Heart Of Darknesss

Quinn on Heart of Darkness
We cannot read Quinn’s Ishmael without re-evaluating ourselves. Quinn confronts us with powerful revelations about mankind. According to Quinn, if we continue to live in our taker lifestyles, we will eventually destroy ourselves. Conrad’s Heart of Darkness illustrates a real life manifestation of Quinn’s insights. Written nearly a century ago, Conrad’s tale of early English imperialistic taker lifestyle still resembles present day taker lifestyle. We still try to rule other lands and people. We still have the attitude that everything centers on man. We still exhaust Earth’s resources and kill its creations. Above all, we still do all this with ignorance.

With Ishmael as a guide, we can better understand how Conrad’s more intricate story critiques taker lifestyle. Laying out the major issues in Ishmael will reveal insight to the imagery and symbolism in Heart of Darkness.

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Quinn states that man believes that the leaver community to be “a place of lawless chaos and savage, relentless competition, where every creature goes in terror of its life” (Quinn 117). Not until takers conquer these places of “lawless chaos” can these lands be “paradise for man” (222). Until then, these lands and its inhabitants are wrenched and in the wrong. Conrad establishes this mentality at the beginning of Heart of Darkness. We are instantly aware of the imagery of dark and light. Traditionally, dark represents evil and light represents good. Conrad begins with associating savagery with darkness and civilization with light. Conrad’s protagonist, Marlow, explains his version of the origin of England. He asserts to his shipmates, “When the Romans first came here, nineteen hundred years ago Light came out of this river Thames since. But darkness was here yesterday” (Conrad 3). Takers demand that everyone and everything must be civilized. To takers, “civilize” means living by their beliefs and their lifestyle. Like gods, takers believe “they know what is right and what is wrong to do, and what they’re doing is right” (Quinn 167). Everything and everyone is to live the taker lifestyle because that lifestyle is the right way to live.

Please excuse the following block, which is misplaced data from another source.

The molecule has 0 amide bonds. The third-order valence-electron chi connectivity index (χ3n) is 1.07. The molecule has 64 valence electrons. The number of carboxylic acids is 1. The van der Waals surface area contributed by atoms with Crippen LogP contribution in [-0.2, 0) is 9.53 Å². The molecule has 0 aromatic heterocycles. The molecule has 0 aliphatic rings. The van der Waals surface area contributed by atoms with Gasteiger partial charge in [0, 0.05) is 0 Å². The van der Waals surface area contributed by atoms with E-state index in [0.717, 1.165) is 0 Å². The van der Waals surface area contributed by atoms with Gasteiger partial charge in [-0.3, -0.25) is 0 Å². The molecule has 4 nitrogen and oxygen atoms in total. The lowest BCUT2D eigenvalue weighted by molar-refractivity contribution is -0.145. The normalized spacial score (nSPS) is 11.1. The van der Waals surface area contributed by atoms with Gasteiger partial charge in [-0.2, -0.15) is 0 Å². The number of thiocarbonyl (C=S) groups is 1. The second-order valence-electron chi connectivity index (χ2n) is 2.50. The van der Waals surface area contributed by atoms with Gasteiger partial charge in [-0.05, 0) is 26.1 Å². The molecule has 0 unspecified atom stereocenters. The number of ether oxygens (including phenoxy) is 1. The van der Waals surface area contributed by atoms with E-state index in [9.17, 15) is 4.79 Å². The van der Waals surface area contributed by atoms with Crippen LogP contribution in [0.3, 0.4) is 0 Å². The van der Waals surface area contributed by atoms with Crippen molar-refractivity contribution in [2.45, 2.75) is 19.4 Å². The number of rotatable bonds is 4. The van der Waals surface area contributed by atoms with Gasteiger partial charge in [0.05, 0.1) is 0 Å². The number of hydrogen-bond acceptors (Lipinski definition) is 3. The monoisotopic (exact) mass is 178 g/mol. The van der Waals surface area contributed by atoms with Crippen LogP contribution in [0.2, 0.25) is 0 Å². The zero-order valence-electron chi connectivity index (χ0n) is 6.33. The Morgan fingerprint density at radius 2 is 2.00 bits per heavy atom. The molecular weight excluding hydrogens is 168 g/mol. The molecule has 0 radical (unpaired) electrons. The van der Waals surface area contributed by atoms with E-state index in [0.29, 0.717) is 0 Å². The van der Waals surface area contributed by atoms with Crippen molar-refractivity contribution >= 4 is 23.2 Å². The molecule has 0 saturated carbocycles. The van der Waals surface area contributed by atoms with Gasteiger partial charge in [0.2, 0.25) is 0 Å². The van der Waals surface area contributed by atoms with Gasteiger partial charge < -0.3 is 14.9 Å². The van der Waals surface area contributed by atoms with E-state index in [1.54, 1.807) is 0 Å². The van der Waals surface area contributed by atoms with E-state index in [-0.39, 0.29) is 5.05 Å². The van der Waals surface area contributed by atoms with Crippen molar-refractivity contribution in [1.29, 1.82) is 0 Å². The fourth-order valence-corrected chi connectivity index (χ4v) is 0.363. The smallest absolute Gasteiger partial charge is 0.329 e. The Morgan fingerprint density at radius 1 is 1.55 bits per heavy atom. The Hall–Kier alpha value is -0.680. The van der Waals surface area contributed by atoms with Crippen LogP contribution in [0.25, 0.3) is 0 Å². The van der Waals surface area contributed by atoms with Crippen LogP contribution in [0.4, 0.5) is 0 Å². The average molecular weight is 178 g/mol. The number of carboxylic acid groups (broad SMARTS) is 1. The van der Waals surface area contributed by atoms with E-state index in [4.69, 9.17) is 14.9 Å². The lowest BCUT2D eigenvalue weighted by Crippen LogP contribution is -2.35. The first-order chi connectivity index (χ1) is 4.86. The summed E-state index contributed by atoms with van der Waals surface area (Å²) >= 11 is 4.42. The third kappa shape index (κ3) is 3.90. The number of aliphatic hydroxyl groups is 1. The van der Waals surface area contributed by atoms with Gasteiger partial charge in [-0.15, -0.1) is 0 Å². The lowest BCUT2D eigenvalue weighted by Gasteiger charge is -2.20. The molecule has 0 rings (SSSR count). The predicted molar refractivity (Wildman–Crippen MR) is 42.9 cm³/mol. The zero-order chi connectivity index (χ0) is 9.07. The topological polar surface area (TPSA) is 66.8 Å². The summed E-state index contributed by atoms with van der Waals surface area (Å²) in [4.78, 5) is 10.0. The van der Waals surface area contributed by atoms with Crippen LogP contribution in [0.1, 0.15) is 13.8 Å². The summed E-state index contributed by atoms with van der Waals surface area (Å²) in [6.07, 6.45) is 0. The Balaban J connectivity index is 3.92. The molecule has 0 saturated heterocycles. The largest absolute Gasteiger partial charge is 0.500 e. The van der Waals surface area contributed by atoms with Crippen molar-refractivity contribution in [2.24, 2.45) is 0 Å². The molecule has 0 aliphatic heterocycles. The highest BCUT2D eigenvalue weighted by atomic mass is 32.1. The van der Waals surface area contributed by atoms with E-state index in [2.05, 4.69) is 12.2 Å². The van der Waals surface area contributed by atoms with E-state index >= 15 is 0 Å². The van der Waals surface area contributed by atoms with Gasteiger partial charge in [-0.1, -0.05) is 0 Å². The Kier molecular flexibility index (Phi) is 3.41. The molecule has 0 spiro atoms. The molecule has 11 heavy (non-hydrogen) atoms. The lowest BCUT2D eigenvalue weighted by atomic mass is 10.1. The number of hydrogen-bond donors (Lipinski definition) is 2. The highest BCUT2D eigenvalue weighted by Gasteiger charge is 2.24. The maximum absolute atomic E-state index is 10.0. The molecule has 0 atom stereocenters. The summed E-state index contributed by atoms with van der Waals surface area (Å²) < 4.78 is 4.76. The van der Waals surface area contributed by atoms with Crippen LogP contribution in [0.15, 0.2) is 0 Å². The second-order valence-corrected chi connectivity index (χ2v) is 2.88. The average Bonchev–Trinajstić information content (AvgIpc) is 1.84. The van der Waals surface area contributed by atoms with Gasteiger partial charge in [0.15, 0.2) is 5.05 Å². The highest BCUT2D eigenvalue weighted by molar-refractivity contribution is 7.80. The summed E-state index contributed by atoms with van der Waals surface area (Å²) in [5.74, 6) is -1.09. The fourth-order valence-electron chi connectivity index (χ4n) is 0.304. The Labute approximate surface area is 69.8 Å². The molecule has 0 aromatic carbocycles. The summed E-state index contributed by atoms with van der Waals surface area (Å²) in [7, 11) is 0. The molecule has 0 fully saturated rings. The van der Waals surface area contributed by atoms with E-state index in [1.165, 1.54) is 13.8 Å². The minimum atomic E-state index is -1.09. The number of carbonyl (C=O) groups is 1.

Oddly enough, the taker culture actually performs the exact opposite results from what it attempts to accomplish. As Ishmael preaches, “everything was in good order. It was the Takers who introduced disorder into the world” (146). When man thought he was not exempt from the laws of nature, he and everything was fine. When man decided that he was exempt from the laws of nature, he introduced chaos.
Ishmael indicates to his pupil that takers do not wish to realize their destructive ways. To them, ignorance is bliss. If takers actually gave up their lifestyle, “it would mean that all along they’d been wrong. It would mean that they never known how to rule the world. It would meanrelinquishing their pretensions to godhood” (Quinn 168). Takers’ ignorance is evident in Heart of Darkness. When Marlow visits Kurtz’s fiancee, she is still in mourning over Kurtz. She has been dressed for mourning for over a year. And yet, her devotion is not actually to Kurtz himself, but rather to his image. She is wholly devoted to the seemingly noble purpose of Kurtz’s mission to Africa. Like takers, she desires to believe in the greatness of men like Kurtz and their ideas without realizing that it is wrong and harmful. Her loyalty to his image is so dedicated that Marlow must lie to her. Marlow does not admit that Kurtz deserted his ideas of civilizing the African culture and that his last words were “The horror! The horror!” Instead, he tells her that Kurtz’s last words were her name. The only purpose this serves is letting her cling to her false impressions, strengthening the belief that takers are right.

Another example of this blindness is visible in the imagery of Kurtz’s painting. Marlow sees the painting on the wall of the Brickmaker’s room. It depicts a woman blindfolded, carrying a lighted torch. Traditionally, we think of such an image as representing justice or liberty. Kurtz’s painting is deceiving. She exemplifies the Company, willingly blinds itself to the horrors of its destruction in the name of civilizing. Ishmael points out that the only way to end the vicious ways of takers is to “free themselves of Mother Culture”the nurturing mother of takers’ beliefs. As with Kurtz fiancee and the painting, no person is going to exonerate himself of Mother Culture if he puts on his blindfolds.